Despite its pervasiveness, this is a profoundly wrongheaded line of inquiry. Asking how to pay for the impact of climate change implies that these costs are a matter of choice. The reality is that global warming will impose massive costs, regardless of whether policymakers respond or not. Thus, the real question is not “How would you propose to pay?” but instead “Who is going to pay?” and “How much?

[…]

Wired

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What the Green New Deal Really is About

By Allan M.R. MacRae – Re-Blogged From WUWT

On July 4, 2019, I published the article “THE COST TO SOCIETY OF RADICAL ENVIRONMENTALISM”.
There was a reason why this article was published on July 4. My article begins:

Ever wonder why extremists attack honest scientists who oppose global warming and climate change hysteria? Ever wonder why climate extremists refuse to debate the science?

IT IS BECAUSE GLOBAL WARMING AND CLIMATE CHANGE ALARMISM WAS NEVER ABOUT THE SCIENCE – IT WAS ALWAYS A FALSE NARRATIVE, A SMOKESCREEN FOR THE TOTALITARIAN OBJECTIVES OF THE EXTREME LEFT.

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Battery Storage—An Infinitesimal Part of Electrical Power

By Steve Goreham – Re-Blogged From Energy Central

Large-scale storage of electricity is the latest proposed solution to boost the deployment of renewables. Renewable energy advocates, businesses, and state governments plan to use batteries to store electricity to solve the problem of intermittent wind and solar output. But large-scale storage is only an insignificant part of the electrical power industry and doomed to remain so for decades to come.

Last month, Senator Susan Collins of Maine introduced a bi-partisan bill named “The Better Energy Storage Technology Act,” proposing to spend $300 million to promote the development of battery solutions for electrical power. Collins stated, “Next-generation energy storage devices will help enhance the efficiency and reliability of our electric grid, reduce energy costs, and promote the adoption of renewable resources.”

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Weekly Climate and Energy News Roundup #361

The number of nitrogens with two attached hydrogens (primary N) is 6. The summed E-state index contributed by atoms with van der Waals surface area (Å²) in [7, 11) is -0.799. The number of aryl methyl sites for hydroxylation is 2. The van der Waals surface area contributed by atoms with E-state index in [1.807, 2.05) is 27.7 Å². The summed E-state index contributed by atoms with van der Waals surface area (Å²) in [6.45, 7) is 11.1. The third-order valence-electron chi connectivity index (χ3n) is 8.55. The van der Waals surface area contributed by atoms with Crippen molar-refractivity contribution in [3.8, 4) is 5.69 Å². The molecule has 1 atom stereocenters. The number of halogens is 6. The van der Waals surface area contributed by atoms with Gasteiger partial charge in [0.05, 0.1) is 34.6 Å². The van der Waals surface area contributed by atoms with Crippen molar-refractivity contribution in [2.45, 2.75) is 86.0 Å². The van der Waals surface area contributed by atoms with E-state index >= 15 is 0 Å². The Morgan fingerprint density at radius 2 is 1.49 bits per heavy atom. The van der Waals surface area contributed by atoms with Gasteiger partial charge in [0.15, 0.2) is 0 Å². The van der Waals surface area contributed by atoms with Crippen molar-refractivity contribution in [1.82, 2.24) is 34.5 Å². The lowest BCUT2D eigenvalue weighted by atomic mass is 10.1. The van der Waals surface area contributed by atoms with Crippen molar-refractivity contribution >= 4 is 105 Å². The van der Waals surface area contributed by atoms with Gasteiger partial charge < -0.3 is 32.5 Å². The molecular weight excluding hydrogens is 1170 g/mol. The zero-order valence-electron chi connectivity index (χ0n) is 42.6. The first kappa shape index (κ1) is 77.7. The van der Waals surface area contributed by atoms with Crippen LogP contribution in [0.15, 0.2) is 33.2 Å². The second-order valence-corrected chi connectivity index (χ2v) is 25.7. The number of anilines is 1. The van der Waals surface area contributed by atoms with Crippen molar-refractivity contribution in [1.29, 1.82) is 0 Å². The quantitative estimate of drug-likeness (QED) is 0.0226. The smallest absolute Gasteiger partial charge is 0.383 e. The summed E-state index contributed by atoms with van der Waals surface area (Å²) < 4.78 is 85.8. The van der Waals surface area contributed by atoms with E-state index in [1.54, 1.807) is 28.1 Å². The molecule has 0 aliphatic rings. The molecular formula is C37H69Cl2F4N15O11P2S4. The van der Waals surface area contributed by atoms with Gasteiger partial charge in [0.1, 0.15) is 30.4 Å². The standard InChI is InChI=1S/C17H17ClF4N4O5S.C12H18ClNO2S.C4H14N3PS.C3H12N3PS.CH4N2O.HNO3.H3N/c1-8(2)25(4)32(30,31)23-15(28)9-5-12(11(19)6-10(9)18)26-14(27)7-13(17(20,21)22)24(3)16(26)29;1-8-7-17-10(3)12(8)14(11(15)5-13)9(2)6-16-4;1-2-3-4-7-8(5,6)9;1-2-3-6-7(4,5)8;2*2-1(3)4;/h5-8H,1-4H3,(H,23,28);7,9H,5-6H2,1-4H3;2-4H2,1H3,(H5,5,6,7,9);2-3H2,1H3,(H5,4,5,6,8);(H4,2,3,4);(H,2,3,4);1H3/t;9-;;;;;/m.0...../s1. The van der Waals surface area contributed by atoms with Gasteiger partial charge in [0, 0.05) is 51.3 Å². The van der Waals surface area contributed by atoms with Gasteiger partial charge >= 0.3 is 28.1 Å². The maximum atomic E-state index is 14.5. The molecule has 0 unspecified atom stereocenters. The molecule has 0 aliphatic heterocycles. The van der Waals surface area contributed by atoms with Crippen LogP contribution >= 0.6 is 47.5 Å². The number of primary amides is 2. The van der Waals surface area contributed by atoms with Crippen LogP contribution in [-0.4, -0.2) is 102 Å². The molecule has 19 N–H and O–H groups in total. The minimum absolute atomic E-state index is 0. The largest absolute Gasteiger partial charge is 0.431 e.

The Week That Was: By Ken Haapala, President, SEPP

Brought to You by www.SEPP.org, The Science and Environmental Policy Project

Quote of the Week: “It is a pleasure to stand upon the shore, and to see ships tost [sic] upon the sea: a pleasure to stand in the window of the castle and to see the battle and the adventures thereof below: but no pleasure is comparable to the standing upon the vantage ground of truth ( a hill not to be commanded and where the air is always clear and serene), and to see the errors, and wanderings, and mists, and tempests, in the vale below. – From Of Truth, Francis Bacon [H/t Numberwatch, hopefully returning]

Number of the Week: 5 million tonnes per annum (MTPA) of LNG, which is equal to about 0.7 billion [standard, normal temperature and pressure] cubic feet per day (Bcf/d) of natural gas

The Greenhouse Effect –Atmospheric Layers: The atmosphere is divided into distinct layers and the altitude of the layers depends on the latitude, the distance from the equator. One could think of an oval shape with the thickest (elongated) part being above the equator. (Seasonal variation will be ignored in this section.)

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Weekly Climate and Energy News Roundup #357

The Week That Was: April 20, 2019, Brought to You by www.SEPP.org

By Ken Haapala, President, Science and Environmental Policy Project

Quote of the Week: “I do not feel obliged to believe that the same God who has endowed us with sense, reason and intellect has intend us to forgo their use.” – Galileo

Number of the Week: 4,300 premature deaths annually in the United States from maize (corn)

Clash of Ideas: The Great Barrier Reef is a cultural icon for Australia. The world’s largest coral reef system stretches over 2300 km (1400 mi) and is home to a great diversity of sea life. Academics and scientific organizations have claimed that the reef is dying from global warming / climate change and ocean acidification (lowering of pH).

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New York Times Pushes Nuclear Power as the Solution to Climate Change

By Eric Worrall – Re-Blogged From WUWT

In the face of the utter failure of large investments in renewables to deliver CO2 reductions, greens are increasingly embracing nuclear power as the solution to climate change.

Nuclear Power Can Save the World

Expanding the technology is the fastest way to slash greenhouse gas emissions and decarbonize the economy.

By Joshua S. Goldstein, Staffan A. Qvist and Steven Pinker
Drs. Goldstein and Qvist are the authors of “A Bright Future: How Some Countries Have Solved Climate Change and the Rest Can Follow.” Dr. Pinker is a psychology professor at Harvard.

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Weekly Climate and Energy News Roundup #355

The Week That Was: April 6, 2019, Brought to You by www.SEPP.org

By Ken Haapala, President, Science and Environmental Policy Project

Quote of the Week: “It has been a source of great pain to me to have met with so many among [my] opponents who had not the liberality to distinguish between political and social opposition; who transferred at once to the person, the hatred they bore to his political opinions.” —Thomas Jefferson (1808)

Number of the Week: Risen by 44.6429% or by 0.0125%?